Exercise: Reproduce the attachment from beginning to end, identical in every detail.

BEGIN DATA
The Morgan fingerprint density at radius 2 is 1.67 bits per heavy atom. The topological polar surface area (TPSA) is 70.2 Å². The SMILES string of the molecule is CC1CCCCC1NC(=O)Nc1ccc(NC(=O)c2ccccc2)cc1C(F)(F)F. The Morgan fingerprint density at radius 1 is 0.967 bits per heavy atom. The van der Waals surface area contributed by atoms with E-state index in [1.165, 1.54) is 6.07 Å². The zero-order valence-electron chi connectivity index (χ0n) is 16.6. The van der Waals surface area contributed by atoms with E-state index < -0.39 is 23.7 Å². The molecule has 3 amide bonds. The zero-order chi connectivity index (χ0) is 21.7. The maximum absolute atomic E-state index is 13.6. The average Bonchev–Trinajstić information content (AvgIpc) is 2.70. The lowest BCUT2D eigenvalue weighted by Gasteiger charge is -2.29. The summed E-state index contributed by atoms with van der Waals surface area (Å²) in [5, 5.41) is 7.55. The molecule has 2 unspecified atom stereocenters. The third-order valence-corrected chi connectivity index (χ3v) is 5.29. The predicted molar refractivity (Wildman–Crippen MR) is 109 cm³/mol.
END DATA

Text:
The Morgan fingerprint density at radius 2 is 1.67 bits per heavy atom. The topological polar surface area (TPSA) is 70.2 Å². The SMILES string of the molecule is CC1CCCCC1NC(=O)Nc1ccc(NC(=O)c2ccccc2)cc1C(F)(F)F. The Morgan fingerprint density at radius 1 is 0.967 bits per heavy atom. The van der Waals surface area contributed by atoms with E-state index in [1.165, 1.54) is 6.07 Å². The zero-order valence-electron chi connectivity index (χ0n) is 16.6. The van der Waals surface area contributed by atoms with E-state index < -0.39 is 23.7 Å². The molecule has 3 amide bonds. The zero-order chi connectivity index (χ0) is 21.7. The maximum absolute atomic E-state index is 13.6. The average Bonchev–Trinajstić information content (AvgIpc) is 2.70. The lowest BCUT2D eigenvalue weighted by Gasteiger charge is -2.29. The summed E-state index contributed by atoms with van der Waals surface area (Å²) in [5, 5.41) is 7.55. The molecule has 2 unspecified atom stereocenters. The third-order valence-corrected chi connectivity index (χ3v) is 5.29. The predicted molar refractivity (Wildman–Crippen MR) is 109 cm³/mol.